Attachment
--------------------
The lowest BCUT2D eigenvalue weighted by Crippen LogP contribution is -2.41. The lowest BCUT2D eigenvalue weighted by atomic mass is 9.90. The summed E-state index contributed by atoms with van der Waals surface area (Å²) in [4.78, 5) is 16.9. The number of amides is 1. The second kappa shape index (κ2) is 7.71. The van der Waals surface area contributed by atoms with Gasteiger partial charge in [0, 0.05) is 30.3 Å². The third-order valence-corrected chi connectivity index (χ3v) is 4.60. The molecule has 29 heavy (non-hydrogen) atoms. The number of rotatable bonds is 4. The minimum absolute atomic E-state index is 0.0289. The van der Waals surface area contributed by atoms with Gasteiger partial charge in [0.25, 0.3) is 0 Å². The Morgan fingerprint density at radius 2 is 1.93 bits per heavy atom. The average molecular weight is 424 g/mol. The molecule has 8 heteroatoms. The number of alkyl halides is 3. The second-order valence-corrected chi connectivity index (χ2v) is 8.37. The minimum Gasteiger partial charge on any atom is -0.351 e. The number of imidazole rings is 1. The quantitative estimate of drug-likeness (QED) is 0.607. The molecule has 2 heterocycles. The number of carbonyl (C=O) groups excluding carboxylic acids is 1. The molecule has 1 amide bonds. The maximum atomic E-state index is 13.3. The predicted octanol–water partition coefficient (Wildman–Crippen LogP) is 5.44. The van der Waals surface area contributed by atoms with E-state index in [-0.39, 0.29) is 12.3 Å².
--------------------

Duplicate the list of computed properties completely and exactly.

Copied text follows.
The lowest BCUT2D eigenvalue weighted by Crippen LogP contribution is -2.41. The lowest BCUT2D eigenvalue weighted by atomic mass is 9.90. The summed E-state index contributed by atoms with van der Waals surface area (Å²) in [4.78, 5) is 16.9. The number of amides is 1. The second kappa shape index (κ2) is 7.71. The van der Waals surface area contributed by atoms with Gasteiger partial charge in [0, 0.05) is 30.3 Å². The third-order valence-corrected chi connectivity index (χ3v) is 4.60. The molecule has 29 heavy (non-hydrogen) atoms. The number of rotatable bonds is 4. The minimum absolute atomic E-state index is 0.0289. The van der Waals surface area contributed by atoms with Gasteiger partial charge in [0.25, 0.3) is 0 Å². The Morgan fingerprint density at radius 2 is 1.93 bits per heavy atom. The average molecular weight is 424 g/mol. The molecule has 8 heteroatoms. The number of alkyl halides is 3. The second-order valence-corrected chi connectivity index (χ2v) is 8.37. The minimum Gasteiger partial charge on any atom is -0.351 e. The number of imidazole rings is 1. The quantitative estimate of drug-likeness (QED) is 0.607. The molecule has 2 heterocycles. The number of carbonyl (C=O) groups excluding carboxylic acids is 1. The molecule has 1 amide bonds. The maximum atomic E-state index is 13.3. The predicted octanol–water partition coefficient (Wildman–Crippen LogP) is 5.44. The van der Waals surface area contributed by atoms with E-state index in [-0.39, 0.29) is 12.3 Å².